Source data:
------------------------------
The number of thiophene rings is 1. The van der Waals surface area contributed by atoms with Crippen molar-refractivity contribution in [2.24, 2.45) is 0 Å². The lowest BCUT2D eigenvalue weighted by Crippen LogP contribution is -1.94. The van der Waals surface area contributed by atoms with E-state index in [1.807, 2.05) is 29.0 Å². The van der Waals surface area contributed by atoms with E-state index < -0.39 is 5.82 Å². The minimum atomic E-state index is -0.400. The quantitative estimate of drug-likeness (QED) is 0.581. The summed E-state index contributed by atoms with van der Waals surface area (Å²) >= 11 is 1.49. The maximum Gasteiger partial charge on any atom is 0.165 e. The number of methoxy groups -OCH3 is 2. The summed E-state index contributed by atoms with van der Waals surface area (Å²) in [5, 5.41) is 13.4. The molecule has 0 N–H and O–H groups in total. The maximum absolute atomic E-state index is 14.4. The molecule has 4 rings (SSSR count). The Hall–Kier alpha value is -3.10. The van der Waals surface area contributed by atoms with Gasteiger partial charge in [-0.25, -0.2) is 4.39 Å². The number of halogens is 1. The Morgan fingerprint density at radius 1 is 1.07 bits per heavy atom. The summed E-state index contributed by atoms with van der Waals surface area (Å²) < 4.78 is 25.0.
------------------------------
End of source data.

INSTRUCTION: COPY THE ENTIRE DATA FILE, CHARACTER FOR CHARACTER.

The number of thiophene rings is 1. The van der Waals surface area contributed by atoms with Crippen molar-refractivity contribution in [2.24, 2.45) is 0 Å². The lowest BCUT2D eigenvalue weighted by Crippen LogP contribution is -1.94. The van der Waals surface area contributed by atoms with E-state index in [1.807, 2.05) is 29.0 Å². The van der Waals surface area contributed by atoms with E-state index < -0.39 is 5.82 Å². The minimum atomic E-state index is -0.400. The quantitative estimate of drug-likeness (QED) is 0.581. The summed E-state index contributed by atoms with van der Waals surface area (Å²) >= 11 is 1.49. The maximum Gasteiger partial charge on any atom is 0.165 e. The number of methoxy groups -OCH3 is 2. The summed E-state index contributed by atoms with van der Waals surface area (Å²) in [5, 5.41) is 13.4. The molecule has 0 N–H and O–H groups in total. The maximum absolute atomic E-state index is 14.4. The molecule has 4 rings (SSSR count). The Hall–Kier alpha value is -3.10. The van der Waals surface area contributed by atoms with Gasteiger partial charge in [-0.25, -0.2) is 4.39 Å². The number of halogens is 1. The Morgan fingerprint density at radius 1 is 1.07 bits per heavy atom. The summed E-state index contributed by atoms with van der Waals surface area (Å²) < 4.78 is 25.0.